match the increase in the Gulf states’ savings, the economic forces of the market
would, one way or another, work to erode the value of the new savings
(financial assets). This result was reached through general inflation, thus increasing
the nominal value of the financial assets owned by the new savers.
This was the case for the world economy in the late 1970s and early 1980s.
Subsequently, the same result came about through the collapse of the financial
markets themselves and the evaporation of a substantial part of the value of the
financial wealth. This is what we are witnessing in 2009.
Another crucial element that comes up here is the fact that the potential
for increasing real investment can mainly be realized in the developing world.
Only in the poor developing countries, the LDCs, is there a genuine need for
massive real investment. It seems paradoxical that the long-run viability of the
oil surplus funds is bound to the success of LDCs’ efforts to undertake massive
18 | Managing Arab Sovereign Wealth in Turbulent Times—and Beyond
A New Economic Order: A Dream?
Reshaping the international order and erasing world poverty have always been
the goals of the international community. Can the Gulf oil surplus countries
play a role in bringing about such a “New Economic Order”?
It would have been asking too much to expect that the Gulf oil surplus
countries would alone assume the whole responsibility for reshaping the world
economic order by investing their earned additional surpluses in the LDCs.
This is also highly idealistic.
The Gulf states’ new savings, it has been shown, cannot be maintained in
real terms without a parallel increase in real investment. And here emerges the
crucial role of the LDCs as potential partners for the Gulf states’ new savings.
Given structural demand limitations in industrial countries, only capital-hungry
poor countries would provide much-needed investment opportunities to
match the Gulf states’ newly available finance. This may sound too simplistic,
because investment in the LDCs is not only a question of finance—the LDCs’
institutional, human, and material shortcomings are too well known to warrant
any further elaboration.
Regardless of the formidable obstacles for enabling the developing world
to advance, there remains a basic difference between industrial and developing
countries with regard to the absorption of the oil surplus funds. In the
industrial countries, real investment will not increase without a corresponding
change in the domestic demand structure. In developing countries, on the
contrary, investment may increase—given the availability of OPEC finance—
without further need for a structural change in demand.
The picture can still be made brighter. Increased real investment in the
LDCs would imply more imports of capital goods from the industrial countries,
and hence a larger volume of international trade. The industrial countries
could thus increase their capital good exports to the LDCs to compensate for
their higher oil bills from OPEC (thus practicing trilateralism). The world as
a whole would become thriftier, yet more capital accumulation would also be
forthcoming. We could witness a higher growth path for the world economy
as a whole.
This, of course, is an idealized world. Real life is less attractive. The LDCs
are disappointingly mismanaged, lack skilled labor, and are deficient in infrastructure.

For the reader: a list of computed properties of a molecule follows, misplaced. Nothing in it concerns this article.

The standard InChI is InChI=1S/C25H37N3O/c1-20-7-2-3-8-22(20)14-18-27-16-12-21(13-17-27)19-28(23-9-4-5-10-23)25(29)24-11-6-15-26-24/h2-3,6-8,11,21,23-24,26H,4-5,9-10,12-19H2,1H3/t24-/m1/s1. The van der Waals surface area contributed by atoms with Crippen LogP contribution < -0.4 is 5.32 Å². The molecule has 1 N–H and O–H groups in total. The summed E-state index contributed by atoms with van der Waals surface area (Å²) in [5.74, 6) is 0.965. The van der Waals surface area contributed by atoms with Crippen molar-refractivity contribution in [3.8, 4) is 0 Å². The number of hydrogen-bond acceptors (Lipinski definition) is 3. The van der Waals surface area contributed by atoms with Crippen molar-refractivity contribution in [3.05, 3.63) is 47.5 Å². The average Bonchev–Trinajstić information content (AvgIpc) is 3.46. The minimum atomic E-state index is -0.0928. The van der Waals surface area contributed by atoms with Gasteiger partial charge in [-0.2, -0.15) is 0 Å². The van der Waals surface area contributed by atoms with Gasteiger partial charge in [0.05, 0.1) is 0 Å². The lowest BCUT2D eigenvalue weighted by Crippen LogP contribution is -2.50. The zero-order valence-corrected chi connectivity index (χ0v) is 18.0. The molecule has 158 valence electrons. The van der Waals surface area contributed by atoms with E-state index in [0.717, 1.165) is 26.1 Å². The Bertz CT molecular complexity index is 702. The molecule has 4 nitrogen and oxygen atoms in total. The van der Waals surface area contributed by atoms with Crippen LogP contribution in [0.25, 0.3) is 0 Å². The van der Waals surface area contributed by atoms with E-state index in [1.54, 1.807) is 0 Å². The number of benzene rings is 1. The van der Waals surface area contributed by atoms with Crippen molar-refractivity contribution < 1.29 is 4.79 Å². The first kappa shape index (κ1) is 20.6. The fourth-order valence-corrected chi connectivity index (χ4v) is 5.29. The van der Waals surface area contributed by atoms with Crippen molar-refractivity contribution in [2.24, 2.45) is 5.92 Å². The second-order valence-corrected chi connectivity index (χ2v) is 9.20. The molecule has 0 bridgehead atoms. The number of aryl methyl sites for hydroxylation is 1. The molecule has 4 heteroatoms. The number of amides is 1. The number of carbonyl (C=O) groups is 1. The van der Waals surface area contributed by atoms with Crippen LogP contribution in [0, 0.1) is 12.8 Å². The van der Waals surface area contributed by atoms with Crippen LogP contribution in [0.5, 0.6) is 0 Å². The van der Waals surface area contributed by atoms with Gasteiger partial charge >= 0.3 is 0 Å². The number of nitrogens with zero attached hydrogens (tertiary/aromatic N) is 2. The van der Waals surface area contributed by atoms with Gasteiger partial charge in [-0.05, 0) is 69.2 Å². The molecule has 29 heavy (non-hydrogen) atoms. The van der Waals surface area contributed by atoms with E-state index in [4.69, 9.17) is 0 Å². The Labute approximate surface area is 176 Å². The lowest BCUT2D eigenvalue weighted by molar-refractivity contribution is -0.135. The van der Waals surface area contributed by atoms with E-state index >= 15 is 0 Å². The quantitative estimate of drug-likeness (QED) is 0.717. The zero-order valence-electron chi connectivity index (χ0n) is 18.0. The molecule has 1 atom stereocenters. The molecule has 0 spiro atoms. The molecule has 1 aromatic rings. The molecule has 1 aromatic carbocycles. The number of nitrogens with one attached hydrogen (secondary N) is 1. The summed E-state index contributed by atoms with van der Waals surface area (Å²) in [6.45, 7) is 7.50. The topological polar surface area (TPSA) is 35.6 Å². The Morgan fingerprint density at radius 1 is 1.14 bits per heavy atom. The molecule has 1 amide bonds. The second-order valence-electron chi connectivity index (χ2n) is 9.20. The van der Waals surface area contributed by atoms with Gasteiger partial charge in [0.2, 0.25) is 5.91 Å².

These are enormous problems and cannot simply be removed by a
stroke of the pen. However, the alternative has proved to be as depressing, if
not more so.
Additionally, even a hypothetical role for the Gulf states in establishing
a “New Order” will need a massive transfer of resources to the LDCs. It is
only by concentrating their investment effort in a particular region that tangible
results could be expected. Since the Gulf surplus countries are mainly
Sven Behrendt and Bassma Kodmani, Editors | 19
Arab states, a privileged region for a concentrated regional investment program
could have ideally been the Arab region. An Arab regional development plan
would thus appear, in theory, to be most promising.
Conclusion: Wealth Cannot Simply
Be Created by Financial Devices
Petrodollars and SWFs are no more than additions to financial wealth placed
in the financial markets in the form of financial assets. The increased savings
of the Gulf states did not bring about corresponding increases in real investment.
The emergence of these new funds was confined to the financial sphere
and barely touched the real economy. The failure to increase real investment to
match the increase in the Arab Gulf states’ savings triggered economic forces in
the market to work toward the erosion of these states’ accumulated wealth.
This is not a conspiracy theory, but it is the result of an obvious fact: Wealth
cannot simply be created by financial and/or monetary devices. Wealth can
only be created by adding to the real assets on the ground.
The mismatch between the financial and real aggregates led to financial turbulence—
first inflation, and subsequently the meltdown of the financial markets.
The Arab Gulf states can help themselves and the world at large if they
achieve a state of mind that focuses on real investments rather than obsessing
about financial wealth. The Arab region could become a promising land for a
massive program of investment. But it will take more than an academic exercise
to actualize such a dream. The Arab region needs a new vision, and more
1 Hazem El-Beblawi, “The Predicament of the Arab Gulf Oil States: Individual Gains
and Collective Losses,” in Rich and Poor States in the Middle East, ed. M. Kerr and S.
Yessin (Boulder, Colo.: Westview Press, 1982).
2 Joan Robinson, The Accumulation of Capital (New York: Macmillan, 1956).
Carnegie Middle East Center
Number 16 n April 2009
A joint initiative of
كارنيحى ابريل 2009
Carnegie Middle East Center
Number 16 n April 2009
A joint initiative of